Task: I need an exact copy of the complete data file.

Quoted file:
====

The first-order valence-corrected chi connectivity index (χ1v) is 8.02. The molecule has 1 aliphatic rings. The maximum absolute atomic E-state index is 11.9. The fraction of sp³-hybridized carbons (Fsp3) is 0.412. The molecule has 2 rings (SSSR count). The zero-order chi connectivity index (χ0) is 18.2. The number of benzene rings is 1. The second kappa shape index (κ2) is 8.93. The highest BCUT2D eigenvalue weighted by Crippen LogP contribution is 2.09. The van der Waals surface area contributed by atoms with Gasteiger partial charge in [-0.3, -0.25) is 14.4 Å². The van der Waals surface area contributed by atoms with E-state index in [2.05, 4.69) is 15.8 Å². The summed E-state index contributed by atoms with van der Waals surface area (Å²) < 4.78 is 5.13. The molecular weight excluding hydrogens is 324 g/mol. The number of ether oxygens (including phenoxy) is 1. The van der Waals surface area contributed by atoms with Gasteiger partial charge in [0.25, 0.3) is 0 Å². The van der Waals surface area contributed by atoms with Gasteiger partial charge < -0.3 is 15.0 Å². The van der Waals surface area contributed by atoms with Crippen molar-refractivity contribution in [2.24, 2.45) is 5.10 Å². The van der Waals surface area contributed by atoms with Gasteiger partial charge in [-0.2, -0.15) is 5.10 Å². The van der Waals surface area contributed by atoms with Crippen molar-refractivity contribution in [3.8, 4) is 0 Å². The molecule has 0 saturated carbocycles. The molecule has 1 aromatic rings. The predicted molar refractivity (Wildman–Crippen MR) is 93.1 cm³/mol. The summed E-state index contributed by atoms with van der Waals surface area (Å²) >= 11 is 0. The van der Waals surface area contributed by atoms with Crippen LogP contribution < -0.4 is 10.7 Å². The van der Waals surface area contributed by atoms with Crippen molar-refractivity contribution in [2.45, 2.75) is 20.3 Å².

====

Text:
The first-order valence-corrected chi connectivity index (χ1v) is 8.02. The molecule has 1 aliphatic rings. The maximum absolute atomic E-state index is 11.9. The fraction of sp³-hybridized carbons (Fsp3) is 0.412. The molecule has 2 rings (SSSR count). The zero-order chi connectivity index (χ0) is 18.2. The number of benzene rings is 1. The second kappa shape index (κ2) is 8.93. The highest BCUT2D eigenvalue weighted by Crippen LogP contribution is 2.09. The van der Waals surface area contributed by atoms with Gasteiger partial charge in [-0.3, -0.25) is 14.4 Å². The van der Waals surface area contributed by atoms with E-state index in [2.05, 4.69) is 15.8 Å². The summed E-state index contributed by atoms with van der Waals surface area (Å²) < 4.78 is 5.13. The molecular weight excluding hydrogens is 324 g/mol. The number of ether oxygens (including phenoxy) is 1. The van der Waals surface area contributed by atoms with Gasteiger partial charge in [0.25, 0.3) is 0 Å². The van der Waals surface area contributed by atoms with Gasteiger partial charge < -0.3 is 15.0 Å². The van der Waals surface area contributed by atoms with Crippen molar-refractivity contribution in [2.24, 2.45) is 5.10 Å². The van der Waals surface area contributed by atoms with Gasteiger partial charge in [-0.2, -0.15) is 5.10 Å². The van der Waals surface area contributed by atoms with Crippen molar-refractivity contribution in [3.8, 4) is 0 Å². The molecule has 0 saturated carbocycles. The molecule has 1 aromatic rings. The predicted molar refractivity (Wildman–Crippen MR) is 93.1 cm³/mol. The summed E-state index contributed by atoms with van der Waals surface area (Å²) >= 11 is 0. The van der Waals surface area contributed by atoms with Crippen LogP contribution < -0.4 is 10.7 Å². The van der Waals surface area contributed by atoms with Crippen molar-refractivity contribution in [2.45, 2.75) is 20.3 Å².